By David Schwartz
PHOENIX (Reuters) - Arizona residents braced for another wave of heavy rains and flooding on Tuesday as the remnants of Hurricane Odile began to sweep into the desert state.
With cloudy skies above, locals began filling sandbags at fire stations and trying to shore up their homes, just eight days after powerful storms battered the southwestern state and dumped record rainfall on the Phoenix and Tucson areas.
Last week's downpour turned sections of major freeways into lakes, overflowed from creeks and canals and killed two women swept away by floodwaters. A state of emergency was declared by Governor Jan Brewer.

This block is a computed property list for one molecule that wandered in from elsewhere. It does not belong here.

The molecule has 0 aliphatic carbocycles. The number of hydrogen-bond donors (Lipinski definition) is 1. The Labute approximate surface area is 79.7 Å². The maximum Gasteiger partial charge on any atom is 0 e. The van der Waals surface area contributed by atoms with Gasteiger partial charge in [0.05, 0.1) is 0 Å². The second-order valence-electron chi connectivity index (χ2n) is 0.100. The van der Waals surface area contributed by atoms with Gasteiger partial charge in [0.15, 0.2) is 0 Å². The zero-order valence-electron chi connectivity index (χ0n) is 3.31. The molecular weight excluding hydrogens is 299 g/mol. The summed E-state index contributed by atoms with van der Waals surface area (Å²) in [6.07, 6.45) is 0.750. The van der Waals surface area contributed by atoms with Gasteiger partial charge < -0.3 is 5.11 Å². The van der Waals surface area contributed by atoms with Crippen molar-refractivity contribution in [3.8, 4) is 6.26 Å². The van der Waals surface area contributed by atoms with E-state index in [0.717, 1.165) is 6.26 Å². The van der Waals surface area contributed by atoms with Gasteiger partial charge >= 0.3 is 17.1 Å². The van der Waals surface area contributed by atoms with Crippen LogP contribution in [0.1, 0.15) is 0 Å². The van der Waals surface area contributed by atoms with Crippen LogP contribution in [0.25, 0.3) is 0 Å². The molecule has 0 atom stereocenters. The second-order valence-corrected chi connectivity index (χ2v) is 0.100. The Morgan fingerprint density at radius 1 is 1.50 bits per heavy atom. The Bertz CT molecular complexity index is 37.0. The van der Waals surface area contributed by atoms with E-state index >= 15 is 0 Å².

"We're not going to say that it's going to be as bad as it was eight days ago but the possibility is there," said Ken Waters, meteorologist with the National Weather Service in Phoenix. "I definitely wouldn't rule it out."
Odile, now a tropical storm, ground its way up Mexico's Baja California peninsula on Monday, gradually losing strength after forcing the evacuation of thousands of people.
Waters said traces of the storm moved into southern Arizona late on Monday and have generated shower activity that was expected to become stronger on Wednesday.
Southern and southeastern parts of the state were expected to feel the heaviest blow from the storms.
"The Tucson area is really going to be under the gun. A heavy rain event is not out of the question there," Waters said.
He said the storm also could affect parts of New Mexico and far western Texas before losing its strength.
(Reporting by David Schwartz; Editing by Daniel Wallis and Bill Trott)